Lürssen has only built 15 vessels over 90m in the last two decades”, Sales Director Michael Breman told specialist media invited to Germany, including Yacht Style from Asia-Pacific waters. “It’s an occasional business”, he said. “We are known for constructing the world’s largest superyachts, but our core orders are really in the 60-90m range”.
The “core business” claim seemed hard to argue, even for this straight-talking son of Dutch diplomats and current President of the Super Yacht Builders Association. If one considers the world’s top half-dozen private yachts, Lürssen either built or had a close association with them. Their 180m Azzam is the longest. Then comes 162.5m Eclipse by Blohm+Voss, now part of Lürssen, and 162m Dubai whose origins stem from B+V and Lürssen and go back to Prince Jefri of Brunei, before a conglomerate called Platinum finished the vessel in the UAE. The latest Dilbar is a Lürssen 156m that has a larger volume than the first three LOA contenders, and then follow two other Lürssens, the 155m Al Said and 147m Topaz. Such projects are monumental in scope compared with yards building 60m+ vessels, of which there are relatively few anyway, and the complexities and time needed are modestly understated in Breman’s amusing throw-away lines like “often we only deliver one to two boats a year”. On this very media tour, which was the first Lürssen has conducted for nine years, we had been looking at project TIS, a 111m at Rendsburg near the Danish border, noted that project Thunder, a 135m yacht, was receiving final touches in Hamburg prior to delivery in July or August, saw the 2017-launched 123m Al Lusail back at Lemwerder in Bremen for some warranty work, and across the Wesser River, contemplated the stupendous 136m Shu just returned from sea trials. And these were by no means the only secrecy-veiled 90m+ private yacht projects underway at Lürssen’s yards in northern Germany. Acknowledging that this line-up appeared to conflict with his “core business” definition a little, Breman did concede that the present period was “quite phenomenal”, but stuck to his guns as far as the 60 to 90m Lürssens are concerned. Statistics do indeed show the yard has built more vessels in this range over the past two decades. We reviewed the 85m Areti in Yacht Style #41, after she made her debut at Monaco Yacht Show last year, and Aurora also delivered in 2017 is 71m.
Before that came 91m Lady Lara, 66m Elysian and 85m Solandge, plus 86m Quattroelle, 87m Ace, 62m Lady Kathryn V, 68.5m Hermitage, 85m Valerie, 85m Pacific, 60m Solmates, 60m Arkley, 75m Northern Star, 78m TV, 60m Vive La Vie and 70m Martha Ann, and that is only in the last ten years. Northern Star, Pacific and TV are among Lürssens that have extensively cruised Asia-Pacific waters recently, and 73m Titania chartered here a season ago. Who could forget the likes of Microsoft co-founder Paul Allen’s 126m Lürssen Octopus built in 2003, which has spent so much time in the Pacific and Philippines archipelago. Building a 60m at Lürssen still requires a particular mindset, says Breman, who was seeing potential clients for such a vessel during the tour. “We are bespoke builders and that suggests a premium. Other yards may be cheaper, but our facilities are second to none, and there is nothing quite like owning a Lürssen. “This is a family company with 2,700 employees that believes in reinvesting in itself. Lürssen clients become part of that exclusive family, and their vessels retain a premium value. Lürssen took over Blohm+Voss in 2016, increasing its white boat, naval and commercial shipyards to eight, so the focus of the media get-together was clearly to emphasise its 60-90m capabilities and refit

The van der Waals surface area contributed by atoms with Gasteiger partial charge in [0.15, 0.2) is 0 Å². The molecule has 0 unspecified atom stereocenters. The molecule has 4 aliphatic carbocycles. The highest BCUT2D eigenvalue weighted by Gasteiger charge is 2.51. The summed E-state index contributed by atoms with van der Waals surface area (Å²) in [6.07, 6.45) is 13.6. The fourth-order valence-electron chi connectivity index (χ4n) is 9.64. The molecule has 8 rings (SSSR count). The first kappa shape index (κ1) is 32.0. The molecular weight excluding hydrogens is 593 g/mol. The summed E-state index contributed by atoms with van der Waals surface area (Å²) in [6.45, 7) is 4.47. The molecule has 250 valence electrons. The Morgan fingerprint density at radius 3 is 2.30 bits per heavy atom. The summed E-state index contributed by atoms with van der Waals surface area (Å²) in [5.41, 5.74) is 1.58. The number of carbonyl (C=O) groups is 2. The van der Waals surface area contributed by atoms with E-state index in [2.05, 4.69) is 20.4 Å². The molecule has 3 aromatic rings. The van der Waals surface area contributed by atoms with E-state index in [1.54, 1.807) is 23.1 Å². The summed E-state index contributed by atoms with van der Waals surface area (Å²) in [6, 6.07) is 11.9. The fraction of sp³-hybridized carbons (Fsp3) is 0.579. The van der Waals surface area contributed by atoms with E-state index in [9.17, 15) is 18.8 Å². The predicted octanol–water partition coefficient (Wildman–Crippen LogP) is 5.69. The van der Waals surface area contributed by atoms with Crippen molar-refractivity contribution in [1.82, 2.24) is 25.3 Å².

and repair work and to cement a certain rapport. The tour itself involved 24 media people of which I was the only Asia-Pacific invitee. Otherwise, the group reflected Lürssen’s more traditional markets in America, Europe, the Middle East and Russia. People like Kenny Wooton from Yachts International, Marilyn Mower now with Boat International and Rory Jackson of The Superyacht Report spoke about changing times at their titles. Amsterdam-based Merijn de Waard of the online service superyachttimes.com represented part of the new breed. One fascinating invitee was Alex Jiminez, who runs a blog called The Yacht Guy in the States. An unlikely looking lad in the hallowed halls of Hanseatic conservatism, his no-nonsense punchy style has apparently led to some useful contacts, despite being a relative newcomer to the industry. Otherwise, Martin Hager has replaced Marcus Krall at Boote Exclusiv in Hamburg, the latter having become a boat broker with Ocean Independence. Veteran Nabil Farhat continues to run a five-tentacle business that includes his London, Beirut and Dubai-based World of Yachts and Boats, while Australian Steve Chalmers is editing Yachts Middle East amalgamated from Luxmedia’s former Yachts Emirates, Yachts Qatar and Yachts Lebanon, and a new entrant here is the impressively deep-voiced, BBC-sounding Nicolas Shammas, who turned out to hail from Bespoke of Beirut. any of this group had taken part in annual Holland Yachting
Industry media tours, and were reassured that diminutive Dmitry Kislev, now with Yachting Russia, is still mixing the most potent vodka cocktails on the planet.
What to do with such an assembly if all your builds are under strict client confidentiality contracts? Helmed by Lürssen’s Sylke auf dem Graben, Julia Kari and Tamara Gramberg, we gathered in Hamburg to visit four of Lürssen’s composite yards. The pre-tour brief was that Lürssen, “the leading shipyard for large luxury yacht building, was founded in 1875, and has been cultivating refined skills and advanced technologies to create truly outstanding